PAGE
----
For all the talk about Ohio, Florida and other states where GOP leaders tried to prevent certain people from voting, it was Democratic Buffalo that may have proved the most successful.
Courts have put a stop to most voter-suppression attempts across the country heading into the Nov. 6 elections. But a judge here put a stop, instead, to efforts to count all votes from Buffalo’s East Side and elsewhere in the tight Democratic primary for the State Senate seat representing most of the city, as well as Lackawanna and Cheektowaga.
State Supreme Court Justice Joseph R. Glownia late last week ended the counting, handing incumbent Timothy M. Kennedy a 139-vote victory over challenger Betty Jean Grant. The counting ended despite what Grant says are 150 ballots with her name written in that weren’t counted because voters didn’t fill in the bubble, 279 ballots that weren’t counted by machines because voters circled a name, and 62 votes tossed because voters whose polling sites had been switched showed up where they normally voted and were improperly given affidavit ballots instead of being directed to their new sites.
Though he didn’t have specific numbers at hand, Democratic Elections Commissioner Dennis E. Ward disputed Grant’s math, saying that he didn’t recall such a high tally of questionable votes and that the numbers for a Grant victory “just weren’t there.”
What he didn’t dispute is that not every voter who clearly expressed a preference for the Erie County Legislature chairwoman had their vote counted – which is what we should be aiming for.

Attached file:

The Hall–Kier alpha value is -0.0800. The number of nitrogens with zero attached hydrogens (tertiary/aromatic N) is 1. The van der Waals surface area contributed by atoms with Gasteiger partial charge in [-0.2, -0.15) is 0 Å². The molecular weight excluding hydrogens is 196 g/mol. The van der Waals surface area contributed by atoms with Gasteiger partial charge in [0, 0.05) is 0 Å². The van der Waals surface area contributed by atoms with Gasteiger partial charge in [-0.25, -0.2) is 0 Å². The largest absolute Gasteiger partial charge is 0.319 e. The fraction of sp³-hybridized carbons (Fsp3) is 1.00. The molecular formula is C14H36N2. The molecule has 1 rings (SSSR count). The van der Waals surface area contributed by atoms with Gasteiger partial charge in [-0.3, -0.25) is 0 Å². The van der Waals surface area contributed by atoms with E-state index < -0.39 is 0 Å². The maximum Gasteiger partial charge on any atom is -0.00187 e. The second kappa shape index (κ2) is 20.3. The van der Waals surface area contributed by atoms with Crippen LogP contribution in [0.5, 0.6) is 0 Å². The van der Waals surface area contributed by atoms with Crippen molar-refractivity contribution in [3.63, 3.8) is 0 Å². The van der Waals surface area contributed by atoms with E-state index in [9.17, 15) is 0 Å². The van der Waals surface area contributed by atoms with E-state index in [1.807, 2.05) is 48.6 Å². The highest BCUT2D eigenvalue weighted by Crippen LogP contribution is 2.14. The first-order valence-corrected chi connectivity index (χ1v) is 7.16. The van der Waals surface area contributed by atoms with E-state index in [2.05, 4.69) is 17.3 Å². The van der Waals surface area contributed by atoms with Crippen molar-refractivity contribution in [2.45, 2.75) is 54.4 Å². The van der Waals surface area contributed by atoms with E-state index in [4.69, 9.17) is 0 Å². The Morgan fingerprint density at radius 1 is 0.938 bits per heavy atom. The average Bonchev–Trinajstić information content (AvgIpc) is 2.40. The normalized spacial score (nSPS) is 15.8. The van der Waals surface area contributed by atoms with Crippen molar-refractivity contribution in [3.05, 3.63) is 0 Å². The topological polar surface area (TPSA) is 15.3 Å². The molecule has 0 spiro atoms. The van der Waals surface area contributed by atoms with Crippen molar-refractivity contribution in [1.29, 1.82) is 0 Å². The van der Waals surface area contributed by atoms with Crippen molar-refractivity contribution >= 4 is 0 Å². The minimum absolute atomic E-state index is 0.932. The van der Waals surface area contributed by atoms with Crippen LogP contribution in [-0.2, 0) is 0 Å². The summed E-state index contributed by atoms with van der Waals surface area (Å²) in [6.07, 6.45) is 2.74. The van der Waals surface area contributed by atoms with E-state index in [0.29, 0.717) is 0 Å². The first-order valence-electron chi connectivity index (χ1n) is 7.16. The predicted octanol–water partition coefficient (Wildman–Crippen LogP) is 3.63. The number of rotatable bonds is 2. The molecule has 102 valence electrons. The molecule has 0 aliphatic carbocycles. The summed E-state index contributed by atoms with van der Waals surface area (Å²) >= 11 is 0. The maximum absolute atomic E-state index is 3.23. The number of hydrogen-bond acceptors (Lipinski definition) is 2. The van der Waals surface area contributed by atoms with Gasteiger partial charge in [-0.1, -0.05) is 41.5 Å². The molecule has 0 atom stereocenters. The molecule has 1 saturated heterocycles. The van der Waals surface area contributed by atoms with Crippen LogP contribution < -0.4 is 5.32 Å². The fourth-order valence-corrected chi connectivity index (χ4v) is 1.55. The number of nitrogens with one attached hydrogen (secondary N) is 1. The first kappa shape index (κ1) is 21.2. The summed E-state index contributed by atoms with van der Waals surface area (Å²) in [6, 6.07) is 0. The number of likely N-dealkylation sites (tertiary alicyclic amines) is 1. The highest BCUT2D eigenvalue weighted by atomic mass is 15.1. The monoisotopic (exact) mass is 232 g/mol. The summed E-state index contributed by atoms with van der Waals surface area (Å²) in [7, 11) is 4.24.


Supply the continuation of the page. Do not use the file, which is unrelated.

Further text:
Beverly Ortez is one. She showed up at the Pratt-Willert Community Center as usual, only to be told her polling site had been moved. But instead of sending her to the new site, poll workers told her to cast an affidavit ballot. That was illegal, so her vote was tossed.
“Being a registered voter who votes often, I feel like my vote should have counted,” Ortez said.
Grant says that many of those and other uncounted ballots came from her East Side stronghold, adding, “This is a form of voter suppression, Buffalo-style.”
The election also was a form of politics, Buffalo-style.
Kennedy used to serve on the County Legislature with Grant. His dalliance with then-Republican County Executive Chris Collins – the worst thing for the city since Dutch elm disease – spoke volumes about his commitment to urban issues.
Yet the Democratic machines – including Mayor Byron W. Brown’s – backed Kennedy over Grant, a constant community presence and fierce advocate. Had Grant gotten support from Buffalo Democrats who should have supported her, we wouldn’t be talking disputed ballots or a razor-thin margin.
With no money for a federal court appeal, Grant is looking ahead, scheduling a voter education workshop with election officials in the Frank E. Merriweather Jr. Library on Jefferson Avenue at 5:30 p.m. Wednesday to make sure that residents aren’t similarly disenfranchised Nov. 6.
According to Ward, the board’s hands were tied by outdated and “very unfair” election laws that need to be changed to look more at voter intent.
That might fix the election system. I don’t know what will fix city Democrats.